Monday, March 1, 2010

Bill Horton and Vern L. Equinox

Hopefully March will bring better weather 'NTSG. I would say something snarky such as, "How much worse could it get?" save for the fact that my television gets the stations that have provided coverage of the earthquakes in Haiti and Chile so I have seen in technicolor the answer to that very question.

Without being snarky about it I hope that spring jumps the gun and arrives here 'NTSG a bit early. In about six weeks I am running in a half-marathon for reasons that remain a mystery to me (although when the light in the bathroom hits my head just right in the morning I can make out the remnants of the lobotomy scar). Running is a fairly recent addition to my day-to-day. I enjoy it and have very much enjoyed running a few races since I took it up on a regular basis last fall. To date the longest distance I have run in a "race" setting is five miles. While I sought refuge in law school to avoid science and math, even I understand basic arithmetic enough to know that 13.1 miles is a distance more than two times greater than to date I have ever run in the company of others. If reading this you find yourself asking the question, "What in the hell were you thinking of?", know that you are not alone in asking it although it is unlikely that you ask it with the combination of volume and disbelief present in your voice that is present in mine when I do.

In preparation for this suicide mission I have been adhering to a training schedule that I printed up off of a website entitled, "How to train for a half-marathon" and being the inherently cautious man that I am have remained faithful to its code. The lengthiest run of the week - every week - is my Sunday run. Two Sundays ago - to my surprise and delight - I ran six miles. Yesterday I ran eight. Until two Sundays ago I had never run more than five miles uninterrupted in my life so having done that now twice within the past ten days pleases me quite a bit. What pleases me more is that to this point I have stayed within the parameters of the per mile pace that my running guru has established for me, which is 10:00. In a shorter distance race such as a 5K I run at a faster pace but in stretching out to a distance of thirteen miles there is little chance of me completing the race if I try to push my way through at too fast a pace. My goal for this little shindig is to complete it in 2 hours and 10 minutes, which time would most certainly not qualify me for honorary citizenship in Kenya but would most certainly please me immensely.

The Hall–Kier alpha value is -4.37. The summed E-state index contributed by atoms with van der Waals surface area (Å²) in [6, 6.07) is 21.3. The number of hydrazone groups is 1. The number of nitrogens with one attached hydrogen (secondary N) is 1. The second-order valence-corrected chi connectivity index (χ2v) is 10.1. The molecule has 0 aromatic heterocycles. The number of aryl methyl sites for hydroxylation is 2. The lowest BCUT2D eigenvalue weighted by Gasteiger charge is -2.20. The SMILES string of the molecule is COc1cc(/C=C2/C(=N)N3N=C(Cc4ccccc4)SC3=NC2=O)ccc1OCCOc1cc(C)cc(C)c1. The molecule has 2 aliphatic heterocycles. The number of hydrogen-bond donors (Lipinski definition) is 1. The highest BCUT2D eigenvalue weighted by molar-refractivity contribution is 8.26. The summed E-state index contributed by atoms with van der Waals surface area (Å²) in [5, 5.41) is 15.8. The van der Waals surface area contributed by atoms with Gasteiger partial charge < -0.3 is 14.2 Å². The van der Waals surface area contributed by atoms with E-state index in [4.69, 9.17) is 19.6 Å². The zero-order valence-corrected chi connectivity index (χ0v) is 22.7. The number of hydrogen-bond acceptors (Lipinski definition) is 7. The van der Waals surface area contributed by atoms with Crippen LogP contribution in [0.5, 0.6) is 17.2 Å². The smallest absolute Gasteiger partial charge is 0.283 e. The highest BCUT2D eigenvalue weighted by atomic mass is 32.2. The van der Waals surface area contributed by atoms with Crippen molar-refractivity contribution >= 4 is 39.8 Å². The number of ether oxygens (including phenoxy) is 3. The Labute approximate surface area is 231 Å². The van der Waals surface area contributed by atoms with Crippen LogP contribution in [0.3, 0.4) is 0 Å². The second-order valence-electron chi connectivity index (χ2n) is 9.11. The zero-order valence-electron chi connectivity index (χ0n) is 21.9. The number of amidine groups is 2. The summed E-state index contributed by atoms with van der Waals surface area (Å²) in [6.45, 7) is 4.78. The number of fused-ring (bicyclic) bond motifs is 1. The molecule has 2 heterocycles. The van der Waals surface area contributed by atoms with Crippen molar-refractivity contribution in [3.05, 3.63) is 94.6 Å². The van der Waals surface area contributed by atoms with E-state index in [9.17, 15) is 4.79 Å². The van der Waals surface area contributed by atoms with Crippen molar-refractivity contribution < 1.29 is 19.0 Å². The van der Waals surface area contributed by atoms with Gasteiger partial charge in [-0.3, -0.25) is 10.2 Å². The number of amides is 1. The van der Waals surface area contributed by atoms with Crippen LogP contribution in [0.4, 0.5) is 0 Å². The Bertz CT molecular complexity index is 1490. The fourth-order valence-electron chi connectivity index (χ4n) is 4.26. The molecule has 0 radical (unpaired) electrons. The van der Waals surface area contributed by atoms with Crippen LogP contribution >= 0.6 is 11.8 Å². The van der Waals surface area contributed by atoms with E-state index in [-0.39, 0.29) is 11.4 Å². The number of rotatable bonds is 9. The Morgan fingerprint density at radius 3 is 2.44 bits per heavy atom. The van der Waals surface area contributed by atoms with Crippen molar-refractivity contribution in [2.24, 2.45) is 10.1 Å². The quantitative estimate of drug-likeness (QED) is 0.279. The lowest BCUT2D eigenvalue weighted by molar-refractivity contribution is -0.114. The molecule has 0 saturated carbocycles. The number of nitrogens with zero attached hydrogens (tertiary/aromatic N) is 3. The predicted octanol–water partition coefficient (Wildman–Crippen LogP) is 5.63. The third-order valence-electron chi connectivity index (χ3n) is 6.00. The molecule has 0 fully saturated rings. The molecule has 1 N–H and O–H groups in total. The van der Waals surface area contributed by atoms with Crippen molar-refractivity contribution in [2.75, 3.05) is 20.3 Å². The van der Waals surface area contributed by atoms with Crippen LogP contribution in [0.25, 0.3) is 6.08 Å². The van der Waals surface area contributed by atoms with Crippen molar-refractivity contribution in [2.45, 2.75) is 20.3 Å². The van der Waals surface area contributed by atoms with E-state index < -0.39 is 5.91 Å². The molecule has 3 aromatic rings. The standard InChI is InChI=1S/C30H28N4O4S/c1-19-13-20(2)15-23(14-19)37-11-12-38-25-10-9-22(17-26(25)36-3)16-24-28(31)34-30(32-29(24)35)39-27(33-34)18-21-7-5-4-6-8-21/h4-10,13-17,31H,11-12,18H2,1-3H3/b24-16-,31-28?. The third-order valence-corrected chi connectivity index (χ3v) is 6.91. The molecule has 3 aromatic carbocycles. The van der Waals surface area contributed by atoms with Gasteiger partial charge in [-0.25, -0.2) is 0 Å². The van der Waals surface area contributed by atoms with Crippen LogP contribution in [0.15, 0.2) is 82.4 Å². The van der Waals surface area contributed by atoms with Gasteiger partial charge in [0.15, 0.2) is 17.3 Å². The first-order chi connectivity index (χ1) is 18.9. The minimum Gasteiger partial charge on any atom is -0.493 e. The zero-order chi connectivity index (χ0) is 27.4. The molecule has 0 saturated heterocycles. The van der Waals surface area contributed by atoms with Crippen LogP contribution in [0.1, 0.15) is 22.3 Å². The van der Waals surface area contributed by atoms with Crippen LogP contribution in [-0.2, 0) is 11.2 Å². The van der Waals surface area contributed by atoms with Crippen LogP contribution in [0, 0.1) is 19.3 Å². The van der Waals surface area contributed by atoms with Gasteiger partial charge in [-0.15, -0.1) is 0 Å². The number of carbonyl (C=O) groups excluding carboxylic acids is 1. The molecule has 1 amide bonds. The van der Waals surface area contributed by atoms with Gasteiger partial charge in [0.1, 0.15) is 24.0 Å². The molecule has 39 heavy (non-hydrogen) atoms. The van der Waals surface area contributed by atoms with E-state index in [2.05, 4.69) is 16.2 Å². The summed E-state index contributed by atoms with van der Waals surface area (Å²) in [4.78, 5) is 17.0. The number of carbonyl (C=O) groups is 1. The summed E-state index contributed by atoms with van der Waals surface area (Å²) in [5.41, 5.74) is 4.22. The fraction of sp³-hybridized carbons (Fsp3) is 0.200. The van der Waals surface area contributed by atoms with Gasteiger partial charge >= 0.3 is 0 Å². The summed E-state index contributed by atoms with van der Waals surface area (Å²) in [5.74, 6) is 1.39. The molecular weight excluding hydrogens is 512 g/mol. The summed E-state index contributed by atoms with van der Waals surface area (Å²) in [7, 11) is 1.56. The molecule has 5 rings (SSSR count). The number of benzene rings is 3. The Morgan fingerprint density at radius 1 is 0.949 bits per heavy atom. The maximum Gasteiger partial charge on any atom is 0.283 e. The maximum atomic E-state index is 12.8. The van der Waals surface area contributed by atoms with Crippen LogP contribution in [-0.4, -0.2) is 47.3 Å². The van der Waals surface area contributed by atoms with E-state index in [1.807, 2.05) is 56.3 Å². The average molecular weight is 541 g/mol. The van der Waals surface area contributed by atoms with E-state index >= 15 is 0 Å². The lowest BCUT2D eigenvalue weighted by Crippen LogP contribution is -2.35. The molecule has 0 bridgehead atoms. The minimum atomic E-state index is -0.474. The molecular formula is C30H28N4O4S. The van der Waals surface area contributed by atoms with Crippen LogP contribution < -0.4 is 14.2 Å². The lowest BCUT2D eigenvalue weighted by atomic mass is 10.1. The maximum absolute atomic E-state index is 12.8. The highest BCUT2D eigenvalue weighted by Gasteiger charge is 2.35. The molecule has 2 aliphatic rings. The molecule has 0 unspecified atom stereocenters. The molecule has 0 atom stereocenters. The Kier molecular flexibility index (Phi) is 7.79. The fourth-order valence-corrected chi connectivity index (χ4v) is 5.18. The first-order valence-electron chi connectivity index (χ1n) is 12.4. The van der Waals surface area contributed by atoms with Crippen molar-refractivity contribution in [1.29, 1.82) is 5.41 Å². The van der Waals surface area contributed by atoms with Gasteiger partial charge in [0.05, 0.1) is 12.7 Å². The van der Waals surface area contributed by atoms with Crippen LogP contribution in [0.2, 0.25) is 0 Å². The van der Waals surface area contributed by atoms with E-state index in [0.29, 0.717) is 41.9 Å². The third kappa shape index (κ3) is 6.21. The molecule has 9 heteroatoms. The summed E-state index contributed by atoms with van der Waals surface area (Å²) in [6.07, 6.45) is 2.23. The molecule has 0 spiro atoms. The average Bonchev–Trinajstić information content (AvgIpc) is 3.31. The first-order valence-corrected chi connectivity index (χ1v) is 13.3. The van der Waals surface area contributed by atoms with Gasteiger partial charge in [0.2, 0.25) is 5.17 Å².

I desperately need March to bring better weather than February toted with it for its twenty-eight day life cycle. I need to be able to get back outside to run. Yesterday while spending slightly less than eighty minutes on the treadmill to complete my requisite eight miles, I thought I was going to drop not from exhaustion but from boredom. I got through the last mile and a half by envisioning the invisible block of Gouda cheese dangling from a string just beyond my reach and my relentless effort to grab hold of it. When I was finished I did not know what to do first: shower or eat a hamster pellet. The schedule to which I am adhering calls for Sunday runs of greater than ten miles each of the next four Sundays. If I have to make any of them indoors on the treadmill, I might just George Jetson myself to put an end to the misery.

The good news is that I know at least one of my Sunday sessions this month will be outside. On the weekend when winter officially cedes the spotlight to spring, I am running in a 10 mile race in Freehold, cleverly entitled the "St. Paddy's 10 Mile Race", which will take place on the roads of Freehold and not on the treadmill upstairs in my home. I cannot wait. Although being an Irishman and believing faithfully in the religion that is Murphy's Law, I anticipate having to run 10 miles either through the rain or the snow. If it was easy it would not worth be doing.

Anyone else up for a grilled cheese sandwich?

-AK

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